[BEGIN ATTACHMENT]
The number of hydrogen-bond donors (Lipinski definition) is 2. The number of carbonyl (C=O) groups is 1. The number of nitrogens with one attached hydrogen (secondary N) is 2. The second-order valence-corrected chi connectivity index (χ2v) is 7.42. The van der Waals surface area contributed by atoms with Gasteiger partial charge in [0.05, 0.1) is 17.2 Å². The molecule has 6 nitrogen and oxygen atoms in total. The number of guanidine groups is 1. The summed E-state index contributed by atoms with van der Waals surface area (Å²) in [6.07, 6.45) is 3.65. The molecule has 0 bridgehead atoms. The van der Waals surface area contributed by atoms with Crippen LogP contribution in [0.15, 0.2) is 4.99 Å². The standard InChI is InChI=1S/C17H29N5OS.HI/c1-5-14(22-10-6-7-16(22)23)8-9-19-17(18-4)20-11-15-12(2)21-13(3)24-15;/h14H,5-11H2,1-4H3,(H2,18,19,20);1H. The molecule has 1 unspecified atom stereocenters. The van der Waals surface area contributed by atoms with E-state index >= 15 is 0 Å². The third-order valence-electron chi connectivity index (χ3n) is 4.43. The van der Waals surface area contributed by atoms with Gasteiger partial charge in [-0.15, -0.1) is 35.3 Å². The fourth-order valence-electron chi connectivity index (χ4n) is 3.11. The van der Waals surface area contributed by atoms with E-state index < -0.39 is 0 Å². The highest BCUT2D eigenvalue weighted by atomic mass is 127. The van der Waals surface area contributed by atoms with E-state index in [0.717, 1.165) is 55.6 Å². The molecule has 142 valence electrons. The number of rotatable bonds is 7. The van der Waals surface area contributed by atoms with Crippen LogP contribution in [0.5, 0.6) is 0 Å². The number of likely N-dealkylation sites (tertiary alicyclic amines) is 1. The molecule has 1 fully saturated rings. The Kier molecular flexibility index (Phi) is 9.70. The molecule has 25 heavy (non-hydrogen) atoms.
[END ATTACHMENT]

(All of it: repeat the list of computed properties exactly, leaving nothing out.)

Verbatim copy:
The number of hydrogen-bond donors (Lipinski definition) is 2. The number of carbonyl (C=O) groups is 1. The number of nitrogens with one attached hydrogen (secondary N) is 2. The second-order valence-corrected chi connectivity index (χ2v) is 7.42. The van der Waals surface area contributed by atoms with Gasteiger partial charge in [0.05, 0.1) is 17.2 Å². The molecule has 6 nitrogen and oxygen atoms in total. The number of guanidine groups is 1. The summed E-state index contributed by atoms with van der Waals surface area (Å²) in [6.07, 6.45) is 3.65. The molecule has 0 bridgehead atoms. The van der Waals surface area contributed by atoms with Crippen LogP contribution in [0.15, 0.2) is 4.99 Å². The standard InChI is InChI=1S/C17H29N5OS.HI/c1-5-14(22-10-6-7-16(22)23)8-9-19-17(18-4)20-11-15-12(2)21-13(3)24-15;/h14H,5-11H2,1-4H3,(H2,18,19,20);1H. The molecule has 1 unspecified atom stereocenters. The van der Waals surface area contributed by atoms with E-state index >= 15 is 0 Å². The third-order valence-electron chi connectivity index (χ3n) is 4.43. The van der Waals surface area contributed by atoms with Gasteiger partial charge in [-0.15, -0.1) is 35.3 Å². The fourth-order valence-electron chi connectivity index (χ4n) is 3.11. The van der Waals surface area contributed by atoms with E-state index < -0.39 is 0 Å². The highest BCUT2D eigenvalue weighted by atomic mass is 127. The van der Waals surface area contributed by atoms with E-state index in [0.717, 1.165) is 55.6 Å². The molecule has 142 valence electrons. The number of rotatable bonds is 7. The van der Waals surface area contributed by atoms with Crippen LogP contribution in [0.5, 0.6) is 0 Å². The number of likely N-dealkylation sites (tertiary alicyclic amines) is 1. The molecule has 1 fully saturated rings. The Kier molecular flexibility index (Phi) is 9.70. The molecule has 25 heavy (non-hydrogen) atoms.